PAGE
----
Cop top he says I’m gonna win big
Choose not a life of imitation
Distant cousin to the reservation
Defunkt the pistol that you pay for
This punk the feeling that you stay for
In time I want to be your best friend
Eastside love is living on the westend
Knock out but boy you better come to
Don’t die you know the truth is some do
Go write your message on the pavement
Burnin so bright I wonder what the wave meant
White heat is screaming in the jungle
Complete the motion if you stumble
Go ask the dust for any answers
Come back strong with 50 belly dancers
Sweetheart is bleeding in the snowcone
So smart she’s leading me to ozone
Music the great communicator
Use two sticks to make it in the nature
I’ll get you into penetration
The gender of a generation
The birth of every other nation
Worth your weight the gold of meditation
This chapters going to be a close one
Smoke rings I know your going to blow one
All on a spaceship persevering
Use my hands for everything but steering
Can’t stop the spirits when they need you
Mop tops are happy when they feed you
J. butterfly is in the treetop
Birds that blow the meaning into bebop
The sort of things that go through my head when singing this one are pretty bizarre I can tell you.
Once you’ve got to the point where you can recite the song faultlessly in your head with no backup or accompanying music, you’re done. You brain is fried and the song is imprinted (more like branded) in your head for good. From then on, your normal practice will keep the song fresh in your mind for years to come.
It sounds intense but in reality it is a very simple and easy way of learning absolutely any song, no matter how long or complex with the minimum of effort. To lessen the interruption to your normal life, you need to be imaginative and get at least one earphone on the go whenever you can. Monotonous tasks like cooking, exercising and work are the ideal times to fire up the mp3 player.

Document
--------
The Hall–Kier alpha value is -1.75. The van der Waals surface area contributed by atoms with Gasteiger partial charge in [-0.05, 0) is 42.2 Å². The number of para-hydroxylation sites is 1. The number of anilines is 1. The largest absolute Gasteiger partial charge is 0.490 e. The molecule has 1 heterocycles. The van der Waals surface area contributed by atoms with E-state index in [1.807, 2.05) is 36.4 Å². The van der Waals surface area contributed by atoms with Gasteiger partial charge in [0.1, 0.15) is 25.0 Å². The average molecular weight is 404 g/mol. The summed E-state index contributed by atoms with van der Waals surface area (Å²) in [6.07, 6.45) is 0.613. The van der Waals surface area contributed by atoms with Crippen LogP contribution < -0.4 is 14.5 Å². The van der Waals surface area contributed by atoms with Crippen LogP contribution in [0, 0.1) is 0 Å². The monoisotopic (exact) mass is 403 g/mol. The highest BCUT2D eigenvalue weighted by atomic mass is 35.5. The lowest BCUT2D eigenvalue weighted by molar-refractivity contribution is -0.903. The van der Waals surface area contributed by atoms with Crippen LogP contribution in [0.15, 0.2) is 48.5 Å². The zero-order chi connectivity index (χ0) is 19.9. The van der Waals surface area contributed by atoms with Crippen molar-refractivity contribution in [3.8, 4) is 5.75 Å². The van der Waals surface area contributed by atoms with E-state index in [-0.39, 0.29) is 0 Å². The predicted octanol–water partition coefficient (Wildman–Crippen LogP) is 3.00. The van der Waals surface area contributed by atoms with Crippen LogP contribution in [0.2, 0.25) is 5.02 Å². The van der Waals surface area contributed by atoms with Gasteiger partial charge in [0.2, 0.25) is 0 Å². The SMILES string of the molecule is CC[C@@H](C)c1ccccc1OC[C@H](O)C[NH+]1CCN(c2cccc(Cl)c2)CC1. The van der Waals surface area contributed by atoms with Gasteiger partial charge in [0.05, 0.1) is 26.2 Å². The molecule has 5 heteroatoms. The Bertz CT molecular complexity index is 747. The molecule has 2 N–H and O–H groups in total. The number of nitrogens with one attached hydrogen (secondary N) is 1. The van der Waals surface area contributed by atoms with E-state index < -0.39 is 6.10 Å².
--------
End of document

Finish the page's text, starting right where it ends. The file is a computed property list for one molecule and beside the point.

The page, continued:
Learn Anything – Anywhere
This technique works for just about any method of learning. I spent a few days learning Spanish using this method a couple of years ago and most of it is still in my head.
You can use these methods to learn music theory, maths, formulas, recipes, languages or anything else. Give them a try and see how well it works.
The funny thing is, because it is so intense but still allows you the freedom to get on with your life, you will always remember exactly what you did over the couple of days you learned the song. You will remember what the piece of paper looked like, how the words and verses were written, what you were doing and how you felt.
I learned ‘From The Ritz to The Rubble’ on the motorway, checking out a van for sale half way up the country, three Travis songs rebuilding the chimneys on the roof of my Dad’s house and Outside – by Staind while fitting a new kitchen to name a few.
Give it a try and see if it works for you.